With wildfires nearly contained, scorched Calif. towns rally together

In Mountain Ranch, Calif., residents are holding weekly town-hall meetings to plan the work ahead, from arranging transportation for those stranded to sharing information on where to go for emotional support.

Andrew Seng/The Sacramento Bee/AP
Fire victim Jacki Malvini holds her cat, Pumpkin on their burned out property in Mountain Ranch, Calif., Sept. 24. Mountain Ranch, Calif. bore the brunt of a destructive Northern California wildfire and now faces its greatest test – recovering from the ravenous blaze, which destroyed more than 350 homes in the town of 1,800.

Firefighters have nearly contained two massive wildfires that sent northern California up in flames earlier this month. But as the fires die down, local residents now face the enormous task of rebuilding.

The fires were devastating. They burned more than 145,000 acres, killed four people, seriously injured at least four firefighters, and destroyed more than 1,700 homes.

Mountain Ranch, an unincorporated hamlet in Calaveras Country, bore the brunt of the Butte wildfire. The blaze destroyed 350 homes in the town of 1,800.

Yet the town’s fiercely independent residents are determined to regain all that was lost. They’ve started to hold emergency town-hall meetings once a week to plan the work ahead, from arranging transportation for those stranded to sharing information on where to go for emotional support.

"It is going to all come back," fire victim Jacki Malvini told the Associated Press. She and her husband lost their modest manufactured home in the blaze. Without fire insurance, they’ll have to rebuild from scratch.

"I haven't heard one person say for sure, 'I'm getting the hell out of here,’ ” Ms. Malvini said. “People are going to be staying."

Farther north, authorities have reopened the town of Cobb two weeks after it was hit by the Valley fire that erupted on Sept. 12 and quickly spread to 118 square miles. All roads to the rural community north of San Francisco reopened to the public on Saturday. The fire is 95 percent contained.

To help hard-hit communities such as Mountain Ranch and Cobb get back on their feet, California Governor Jerry Brown has directed $10 million from the state's budget reserve to help pay for the removal of burned debris.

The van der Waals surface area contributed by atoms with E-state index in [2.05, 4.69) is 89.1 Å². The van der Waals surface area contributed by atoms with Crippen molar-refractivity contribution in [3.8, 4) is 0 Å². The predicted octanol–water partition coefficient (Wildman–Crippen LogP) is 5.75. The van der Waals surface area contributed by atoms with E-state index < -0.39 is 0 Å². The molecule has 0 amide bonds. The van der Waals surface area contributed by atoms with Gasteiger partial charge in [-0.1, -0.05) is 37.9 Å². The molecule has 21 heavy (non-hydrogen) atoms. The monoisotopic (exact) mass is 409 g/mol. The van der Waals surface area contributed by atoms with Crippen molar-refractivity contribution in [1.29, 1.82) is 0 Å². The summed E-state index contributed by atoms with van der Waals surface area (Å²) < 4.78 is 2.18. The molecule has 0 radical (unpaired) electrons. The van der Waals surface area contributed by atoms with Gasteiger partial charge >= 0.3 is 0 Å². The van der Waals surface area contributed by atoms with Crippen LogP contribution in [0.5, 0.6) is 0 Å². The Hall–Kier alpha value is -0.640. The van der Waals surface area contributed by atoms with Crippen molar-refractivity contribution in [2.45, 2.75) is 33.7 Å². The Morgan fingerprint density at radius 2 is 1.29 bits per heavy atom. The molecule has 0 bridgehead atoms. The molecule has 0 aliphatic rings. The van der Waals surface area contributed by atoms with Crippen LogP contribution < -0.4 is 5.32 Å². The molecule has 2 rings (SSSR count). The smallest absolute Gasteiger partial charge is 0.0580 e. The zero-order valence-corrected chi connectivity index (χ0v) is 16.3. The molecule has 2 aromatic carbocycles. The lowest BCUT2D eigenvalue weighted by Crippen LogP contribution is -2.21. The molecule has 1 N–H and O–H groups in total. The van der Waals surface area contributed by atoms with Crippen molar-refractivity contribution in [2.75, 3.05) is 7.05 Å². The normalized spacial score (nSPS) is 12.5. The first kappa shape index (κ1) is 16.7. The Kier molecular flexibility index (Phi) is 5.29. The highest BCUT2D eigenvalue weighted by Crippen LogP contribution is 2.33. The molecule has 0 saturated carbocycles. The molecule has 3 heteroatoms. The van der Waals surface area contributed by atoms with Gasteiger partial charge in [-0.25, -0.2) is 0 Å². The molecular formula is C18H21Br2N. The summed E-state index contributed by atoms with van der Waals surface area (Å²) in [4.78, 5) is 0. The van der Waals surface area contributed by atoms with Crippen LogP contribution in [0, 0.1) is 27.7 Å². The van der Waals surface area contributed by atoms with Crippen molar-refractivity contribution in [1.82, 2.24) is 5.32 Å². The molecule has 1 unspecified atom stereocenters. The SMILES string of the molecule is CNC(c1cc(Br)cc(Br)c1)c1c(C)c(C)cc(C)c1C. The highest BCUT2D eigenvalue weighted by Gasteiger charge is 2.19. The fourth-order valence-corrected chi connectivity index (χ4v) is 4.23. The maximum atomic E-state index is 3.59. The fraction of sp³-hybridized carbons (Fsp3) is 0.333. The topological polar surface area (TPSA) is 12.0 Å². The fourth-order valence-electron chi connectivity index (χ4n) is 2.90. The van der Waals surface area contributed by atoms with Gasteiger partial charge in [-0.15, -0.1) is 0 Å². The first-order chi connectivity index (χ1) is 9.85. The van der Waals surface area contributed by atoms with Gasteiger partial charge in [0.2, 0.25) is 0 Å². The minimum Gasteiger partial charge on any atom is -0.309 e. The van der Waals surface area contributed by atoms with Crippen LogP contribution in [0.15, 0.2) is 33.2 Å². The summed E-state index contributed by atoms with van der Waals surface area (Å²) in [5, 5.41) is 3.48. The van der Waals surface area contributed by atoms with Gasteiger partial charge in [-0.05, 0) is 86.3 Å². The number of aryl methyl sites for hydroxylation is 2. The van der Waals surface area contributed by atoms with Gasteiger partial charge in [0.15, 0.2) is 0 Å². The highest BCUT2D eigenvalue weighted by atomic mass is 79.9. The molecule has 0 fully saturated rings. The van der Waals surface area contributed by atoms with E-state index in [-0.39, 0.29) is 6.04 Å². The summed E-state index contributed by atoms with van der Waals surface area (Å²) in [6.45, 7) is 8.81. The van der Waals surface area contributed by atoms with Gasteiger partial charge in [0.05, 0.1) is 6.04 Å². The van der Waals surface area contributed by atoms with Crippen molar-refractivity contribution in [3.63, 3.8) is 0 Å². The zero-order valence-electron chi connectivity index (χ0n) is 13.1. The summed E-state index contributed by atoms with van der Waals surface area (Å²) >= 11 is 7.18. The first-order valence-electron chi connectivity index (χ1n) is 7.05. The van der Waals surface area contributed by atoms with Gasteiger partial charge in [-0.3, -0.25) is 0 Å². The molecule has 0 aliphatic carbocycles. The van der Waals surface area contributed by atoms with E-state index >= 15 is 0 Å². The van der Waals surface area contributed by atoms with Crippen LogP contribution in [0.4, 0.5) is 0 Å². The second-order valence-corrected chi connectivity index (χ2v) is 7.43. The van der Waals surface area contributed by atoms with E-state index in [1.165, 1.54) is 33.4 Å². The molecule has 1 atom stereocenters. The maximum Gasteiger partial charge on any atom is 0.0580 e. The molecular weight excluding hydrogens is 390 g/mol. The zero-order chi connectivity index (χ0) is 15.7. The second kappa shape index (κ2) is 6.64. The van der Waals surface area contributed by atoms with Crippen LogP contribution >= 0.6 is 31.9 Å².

"Fast debris removal is also necessary to enable community rebuilding and economic recovery of impacted communities," Brown said in a letter to leaders of the legislature's budget and appropriations committees on Friday. The letter added that the debris poses a threat to lives, public health, and safety.

This report includes material from the Associated Press and Reuters.

You've read  of  free articles. Subscribe to continue.
Real news can be honest, hopeful, credible, constructive.
What is the Monitor difference? Tackling the tough headlines – with humanity. Listening to sources – with respect. Seeing the story that others are missing by reporting what so often gets overlooked: the values that connect us. That’s Monitor reporting – news that changes how you see the world.

Dear Reader,

About a year ago, I happened upon this statement about the Monitor in the Harvard Business Review – under the charming heading of “do things that don’t interest you”:

“Many things that end up” being meaningful, writes social scientist Joseph Grenny, “have come from conference workshops, articles, or online videos that began as a chore and ended with an insight. My work in Kenya, for example, was heavily influenced by a Christian Science Monitor article I had forced myself to read 10 years earlier. Sometimes, we call things ‘boring’ simply because they lie outside the box we are currently in.”

If you were to come up with a punchline to a joke about the Monitor, that would probably be it. We’re seen as being global, fair, insightful, and perhaps a bit too earnest. We’re the bran muffin of journalism.

But you know what? We change lives. And I’m going to argue that we change lives precisely because we force open that too-small box that most human beings think they live in.

The Monitor is a peculiar little publication that’s hard for the world to figure out. We’re run by a church, but we’re not only for church members and we’re not about converting people. We’re known as being fair even as the world becomes as polarized as at any time since the newspaper’s founding in 1908.

We have a mission beyond circulation, we want to bridge divides. We’re about kicking down the door of thought everywhere and saying, “You are bigger and more capable than you realize. And we can prove it.”

If you’re looking for bran muffin journalism, you can subscribe to the Monitor for $15. You’ll get the Monitor Weekly magazine, the Monitor Daily email, and unlimited access to CSMonitor.com.

QR Code to With wildfires nearly contained, scorched Calif. towns rally together
Read this article in
QR Code to Subscription page
Start your subscription today